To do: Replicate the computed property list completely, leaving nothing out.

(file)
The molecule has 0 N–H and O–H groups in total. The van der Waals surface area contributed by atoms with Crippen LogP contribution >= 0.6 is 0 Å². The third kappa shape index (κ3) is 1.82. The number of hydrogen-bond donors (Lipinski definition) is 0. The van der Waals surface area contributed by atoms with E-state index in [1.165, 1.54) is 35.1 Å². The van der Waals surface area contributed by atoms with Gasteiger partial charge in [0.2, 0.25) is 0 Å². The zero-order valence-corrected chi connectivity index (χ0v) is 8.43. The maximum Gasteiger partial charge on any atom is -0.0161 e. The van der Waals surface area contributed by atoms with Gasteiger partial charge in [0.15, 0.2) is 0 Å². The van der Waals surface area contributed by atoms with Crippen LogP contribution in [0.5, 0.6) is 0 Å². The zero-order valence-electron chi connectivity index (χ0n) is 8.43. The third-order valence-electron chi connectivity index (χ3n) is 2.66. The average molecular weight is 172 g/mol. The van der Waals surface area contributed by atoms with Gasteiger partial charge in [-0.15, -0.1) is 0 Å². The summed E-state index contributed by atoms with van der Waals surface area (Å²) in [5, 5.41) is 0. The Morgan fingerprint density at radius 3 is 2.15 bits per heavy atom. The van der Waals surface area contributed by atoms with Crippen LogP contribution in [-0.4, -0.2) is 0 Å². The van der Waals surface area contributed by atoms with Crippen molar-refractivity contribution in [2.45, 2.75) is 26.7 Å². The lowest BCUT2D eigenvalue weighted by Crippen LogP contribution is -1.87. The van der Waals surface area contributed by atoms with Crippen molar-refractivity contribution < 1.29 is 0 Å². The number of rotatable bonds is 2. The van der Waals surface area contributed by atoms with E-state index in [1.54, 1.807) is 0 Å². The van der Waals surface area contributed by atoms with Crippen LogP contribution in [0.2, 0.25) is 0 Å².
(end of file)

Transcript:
The molecule has 0 N–H and O–H groups in total. The van der Waals surface area contributed by atoms with Crippen LogP contribution >= 0.6 is 0 Å². The third kappa shape index (κ3) is 1.82. The number of hydrogen-bond donors (Lipinski definition) is 0. The van der Waals surface area contributed by atoms with E-state index in [1.165, 1.54) is 35.1 Å². The van der Waals surface area contributed by atoms with Gasteiger partial charge in [0.2, 0.25) is 0 Å². The zero-order valence-corrected chi connectivity index (χ0v) is 8.43. The maximum Gasteiger partial charge on any atom is -0.0161 e. The van der Waals surface area contributed by atoms with Gasteiger partial charge in [0.15, 0.2) is 0 Å². The van der Waals surface area contributed by atoms with Crippen LogP contribution in [0.5, 0.6) is 0 Å². The zero-order valence-electron chi connectivity index (χ0n) is 8.43. The third-order valence-electron chi connectivity index (χ3n) is 2.66. The average molecular weight is 172 g/mol. The van der Waals surface area contributed by atoms with Gasteiger partial charge in [-0.15, -0.1) is 0 Å². The summed E-state index contributed by atoms with van der Waals surface area (Å²) in [5, 5.41) is 0. The Morgan fingerprint density at radius 3 is 2.15 bits per heavy atom. The van der Waals surface area contributed by atoms with Crippen LogP contribution in [-0.4, -0.2) is 0 Å². The van der Waals surface area contributed by atoms with Crippen molar-refractivity contribution in [2.45, 2.75) is 26.7 Å². The lowest BCUT2D eigenvalue weighted by Crippen LogP contribution is -1.87. The van der Waals surface area contributed by atoms with Crippen molar-refractivity contribution < 1.29 is 0 Å². The number of rotatable bonds is 2. The van der Waals surface area contributed by atoms with E-state index in [1.54, 1.807) is 0 Å². The van der Waals surface area contributed by atoms with Crippen LogP contribution in [0.2, 0.25) is 0 Å².